At the age of 20, with his first large symphony behind him, Mendelssohn headed to England, setting off a grand tour that continued with trips to Scotland, Wales and Italy. The sunny south proved revelatory, particularly in light of the wet and moody atmosphere he left behind and culminated with the spirited strains of the ‘Italian’ Symphony, a work dispatched with relative speed. The ‘Scottish’, however, was another matter. Following a visit to Holyrood Palace in July of 1829, Mendelssohn began drafting ideas for music inspired by the Scottish landscape in the hopes of capturing its essence in sound, but it would not be until 1842 that work on the A minor Symphony was finished. Various features proclaim this a product of the Romantic age, including its lush orchestration, unifying features—the opening theme, which dominates the first movement through its various transformations, returns at the symphony’s close—and Mendelssohn’s desire that the movements follow one another without pause. The name ‘Scottish,’ by the way, did not appear in the first published edition, though Mendelssohn referred to it as such in his correspondence.
The somber opening idea came to the composer in a flash while touring the chapel ruins in Edinburg where Mary Queen of Scots was crowned: “We went, in the deep twilight, to the palace where Queen Mary lived and loved…Everything around is broken and moldering, and the bright sky shines in. I believe I found the beginning of my Scotch Symphony there today.” The evocative, brooding introduction is invested with a vocal quality, whose hymn-inspired theme is followed by an unaccompanied, unison violin phrase, perhaps Mendelssohn’s attempt to capture a sense of isolation. The playful, elfin character heard at the start of the Scherzo was a Mendelssohn specialty, although this scherzo, most unusually, is actually constructed in sonata form. Marked “fast but not too fast,” this charming movement opens with a pentatonic scale, a characteristic of Scottish folk music, while Mendelssohn’s bubbly accompaniment drives the music forward (take note of the delightful virtuosity of his scoring). The extended Adagio, a supreme example of Mendelssohnian sentiment, is built of two ideas—a broad, loving violin melody, which will find its way to the cellos where it fully unfolds, and the foreboding wind chords, the latter which gives way to a noble rendition and provides an effective contrast to the principal material. Mendelssohn will breathe still more life into his melody’s final phrase in the sumptuous coda.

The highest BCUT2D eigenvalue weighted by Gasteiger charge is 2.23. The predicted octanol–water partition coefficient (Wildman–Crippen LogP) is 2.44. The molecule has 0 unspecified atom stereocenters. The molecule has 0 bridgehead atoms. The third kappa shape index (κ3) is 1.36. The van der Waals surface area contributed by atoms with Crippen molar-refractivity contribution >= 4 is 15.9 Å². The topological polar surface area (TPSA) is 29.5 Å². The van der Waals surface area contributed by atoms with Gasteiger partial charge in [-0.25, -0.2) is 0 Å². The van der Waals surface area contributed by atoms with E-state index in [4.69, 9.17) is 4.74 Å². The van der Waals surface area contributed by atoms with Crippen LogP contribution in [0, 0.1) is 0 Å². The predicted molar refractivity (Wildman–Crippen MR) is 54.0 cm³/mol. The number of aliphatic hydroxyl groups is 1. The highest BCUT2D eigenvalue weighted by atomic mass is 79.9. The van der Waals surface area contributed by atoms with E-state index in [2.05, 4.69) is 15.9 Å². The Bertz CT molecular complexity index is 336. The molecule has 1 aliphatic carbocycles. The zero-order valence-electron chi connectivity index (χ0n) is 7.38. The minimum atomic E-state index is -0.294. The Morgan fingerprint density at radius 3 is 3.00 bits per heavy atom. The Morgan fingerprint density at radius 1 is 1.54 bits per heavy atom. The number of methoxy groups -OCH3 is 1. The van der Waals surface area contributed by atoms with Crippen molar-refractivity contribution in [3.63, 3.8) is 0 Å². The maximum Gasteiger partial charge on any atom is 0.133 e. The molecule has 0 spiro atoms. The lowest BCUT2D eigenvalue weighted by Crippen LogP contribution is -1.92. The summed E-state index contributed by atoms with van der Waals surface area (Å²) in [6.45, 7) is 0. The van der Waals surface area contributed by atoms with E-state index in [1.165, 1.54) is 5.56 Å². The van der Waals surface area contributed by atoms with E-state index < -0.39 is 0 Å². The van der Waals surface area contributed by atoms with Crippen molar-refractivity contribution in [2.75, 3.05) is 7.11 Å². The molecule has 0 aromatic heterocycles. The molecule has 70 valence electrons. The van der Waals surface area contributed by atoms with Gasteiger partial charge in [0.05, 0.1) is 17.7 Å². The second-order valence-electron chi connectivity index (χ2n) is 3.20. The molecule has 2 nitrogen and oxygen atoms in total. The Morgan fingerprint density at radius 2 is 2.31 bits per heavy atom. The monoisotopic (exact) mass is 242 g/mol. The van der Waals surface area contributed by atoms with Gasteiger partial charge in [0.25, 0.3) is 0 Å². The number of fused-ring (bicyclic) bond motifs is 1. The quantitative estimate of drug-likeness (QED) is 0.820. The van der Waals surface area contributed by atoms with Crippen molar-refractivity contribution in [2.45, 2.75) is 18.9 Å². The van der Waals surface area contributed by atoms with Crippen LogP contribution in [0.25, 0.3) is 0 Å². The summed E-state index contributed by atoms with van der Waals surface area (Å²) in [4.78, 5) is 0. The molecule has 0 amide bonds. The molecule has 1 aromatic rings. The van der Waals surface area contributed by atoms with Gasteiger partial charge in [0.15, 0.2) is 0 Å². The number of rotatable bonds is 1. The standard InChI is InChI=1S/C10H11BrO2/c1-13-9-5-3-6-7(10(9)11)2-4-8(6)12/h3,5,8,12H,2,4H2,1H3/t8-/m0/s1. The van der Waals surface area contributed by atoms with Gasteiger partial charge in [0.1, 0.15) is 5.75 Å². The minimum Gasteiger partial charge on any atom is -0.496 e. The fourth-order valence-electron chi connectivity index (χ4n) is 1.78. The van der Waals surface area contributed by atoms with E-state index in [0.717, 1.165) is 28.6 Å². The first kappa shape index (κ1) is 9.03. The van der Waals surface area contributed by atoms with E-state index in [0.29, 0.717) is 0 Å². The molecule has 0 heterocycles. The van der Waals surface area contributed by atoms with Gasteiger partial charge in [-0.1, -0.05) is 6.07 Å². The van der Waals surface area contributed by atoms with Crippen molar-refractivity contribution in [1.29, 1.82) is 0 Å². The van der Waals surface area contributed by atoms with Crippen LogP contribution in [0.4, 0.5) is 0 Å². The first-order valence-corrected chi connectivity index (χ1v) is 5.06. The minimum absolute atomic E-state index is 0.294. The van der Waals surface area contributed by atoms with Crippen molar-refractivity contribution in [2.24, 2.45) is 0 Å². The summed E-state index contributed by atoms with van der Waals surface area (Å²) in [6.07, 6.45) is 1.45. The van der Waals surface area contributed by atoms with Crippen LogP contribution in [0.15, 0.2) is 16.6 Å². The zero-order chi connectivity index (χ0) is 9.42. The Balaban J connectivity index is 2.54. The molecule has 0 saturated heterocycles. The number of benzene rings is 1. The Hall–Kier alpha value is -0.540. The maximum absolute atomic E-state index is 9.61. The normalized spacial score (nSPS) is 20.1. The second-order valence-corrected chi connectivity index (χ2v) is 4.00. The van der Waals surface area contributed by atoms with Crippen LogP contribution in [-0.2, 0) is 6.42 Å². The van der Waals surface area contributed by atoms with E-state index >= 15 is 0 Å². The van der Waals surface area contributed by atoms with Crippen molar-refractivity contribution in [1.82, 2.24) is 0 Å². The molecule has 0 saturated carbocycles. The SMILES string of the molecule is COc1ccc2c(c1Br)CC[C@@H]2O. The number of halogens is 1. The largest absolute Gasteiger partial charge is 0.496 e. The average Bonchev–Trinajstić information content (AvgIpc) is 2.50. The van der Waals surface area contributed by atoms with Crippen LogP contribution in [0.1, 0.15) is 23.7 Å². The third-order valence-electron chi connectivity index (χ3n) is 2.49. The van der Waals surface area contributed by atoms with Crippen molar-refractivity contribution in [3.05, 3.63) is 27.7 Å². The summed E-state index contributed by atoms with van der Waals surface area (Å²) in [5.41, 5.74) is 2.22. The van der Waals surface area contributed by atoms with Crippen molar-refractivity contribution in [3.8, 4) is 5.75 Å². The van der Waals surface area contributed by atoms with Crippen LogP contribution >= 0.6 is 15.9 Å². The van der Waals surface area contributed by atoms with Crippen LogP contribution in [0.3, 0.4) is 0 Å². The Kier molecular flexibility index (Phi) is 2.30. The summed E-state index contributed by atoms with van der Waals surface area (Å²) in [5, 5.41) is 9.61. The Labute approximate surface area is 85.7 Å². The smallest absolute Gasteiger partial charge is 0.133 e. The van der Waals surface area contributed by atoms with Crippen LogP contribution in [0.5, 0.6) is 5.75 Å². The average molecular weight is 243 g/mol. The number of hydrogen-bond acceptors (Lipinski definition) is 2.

On the title page of the finale Mendelssohn wrote Allegro guerriero, suggesting a bellicose programmatic content, a concept supported by the opening horn attacks and the air of agitation that follows. The movement, one of the composer’s strongest orchestral conclusions, has it all—driving rhythms, contrapuntal finesse, a rich development of ideas and an exciting reprise. Indeed, toward the end, as the coda swings to A major, Mendelssohn recalls his first movement in yet another transformation and brings the symphony to a triumphant conclusion. Still, whether the composer envisioned a battle scene, or any specific program for that matter, was never revealed. Indeed, it may be a challenge to sense anything Scottish at all (it should be noted that Mendelssohn harbored a general distaste for nationalism in any form—“No national music for me! Ten thousand devils take all nationality!”). Composer Robert Schumann, who was sent a score to review and believed he was looking at the ‘Italian’ Symphony, commented on the work’s “beautiful Italian pictures.” Scottish or not, Mendelssohn ultimately takes us on a stirring journey and perhaps comes the closest he ever would to capturing the sound of passion, nobility, isolation and triumph, the ideals at the very heart of the Romantic spirit.
(C) Marc Moskovitz